Chronic obstructive pulmonary disease, or COPD, is a disorder that results in chronic obstruction of the airways that go to the lungs. It can result from emphysema, chronic bronchitis, asthma, or any combination of these disorders. The most likely combination of pulmonary diseases that leads to COPD involves bronchitis and emphysema. Nearly 20 million people are affected in the U.S. and the incidence is rising. Men are affected more than women, primarily because they are more likely to be the heavy smokers. This pattern of behavior is changing, however.
Causes of Chronic Obstructive Pulmonary Disease
Emphysema results from damage to the lung from inflammation and bronchial irritation. This is most commonly caused by cigarette smoking. Other conditions that produce emphysema include air pollution, antitrypsin deficiency (an inherited form of emphysema), occupational exposure to irritants (e.g., firefighters), and viral infection.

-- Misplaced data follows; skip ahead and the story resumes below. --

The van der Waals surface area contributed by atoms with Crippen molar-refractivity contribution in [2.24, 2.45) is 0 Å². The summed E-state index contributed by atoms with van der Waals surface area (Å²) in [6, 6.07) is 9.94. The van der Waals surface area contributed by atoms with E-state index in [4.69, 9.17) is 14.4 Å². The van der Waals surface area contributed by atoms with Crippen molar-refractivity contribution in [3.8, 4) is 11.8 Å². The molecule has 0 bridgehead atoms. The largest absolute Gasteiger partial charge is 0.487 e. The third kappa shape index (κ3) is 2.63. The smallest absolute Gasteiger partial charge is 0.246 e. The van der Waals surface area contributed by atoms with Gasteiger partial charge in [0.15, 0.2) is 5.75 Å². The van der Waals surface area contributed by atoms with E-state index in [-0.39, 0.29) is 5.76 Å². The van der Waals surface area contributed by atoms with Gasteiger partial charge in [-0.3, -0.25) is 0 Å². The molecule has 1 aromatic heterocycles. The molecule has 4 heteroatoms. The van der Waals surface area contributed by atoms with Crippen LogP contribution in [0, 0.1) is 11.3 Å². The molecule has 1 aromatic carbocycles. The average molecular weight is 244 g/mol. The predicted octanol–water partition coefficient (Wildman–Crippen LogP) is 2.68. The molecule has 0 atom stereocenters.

Signs and Symptoms of Chronic Obstructive Pulmonary Disease
The changes that may lead to COPD are thought to begin early in adulthood. The clinical symptoms, however, usually do not appear until middle age. Symptoms of bronchitis include frequent cough or coughing spasms. There are usually large amounts of sputum. The sputum may be thick, difficult to cough up and may change color, particularly in an infection develops usually with sputum, shortness of breath, sputum that is thick and difficult to cough up, sputum color and varcharacteristics change according to infection. Shortness of breath or difficulty breathing may occur. Symptoms commonly associated with emphysema depend on its severity. Early on, there may be minimal symptoms. As the disease progresses, shortness of breath, which steadily increases over several years, occur. Recurrent infections of the lungs or bronchial tubes produces coughing, sputum and wheezing. Weight loss may occur.
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Medical Content Last Updated on 07/12/2008
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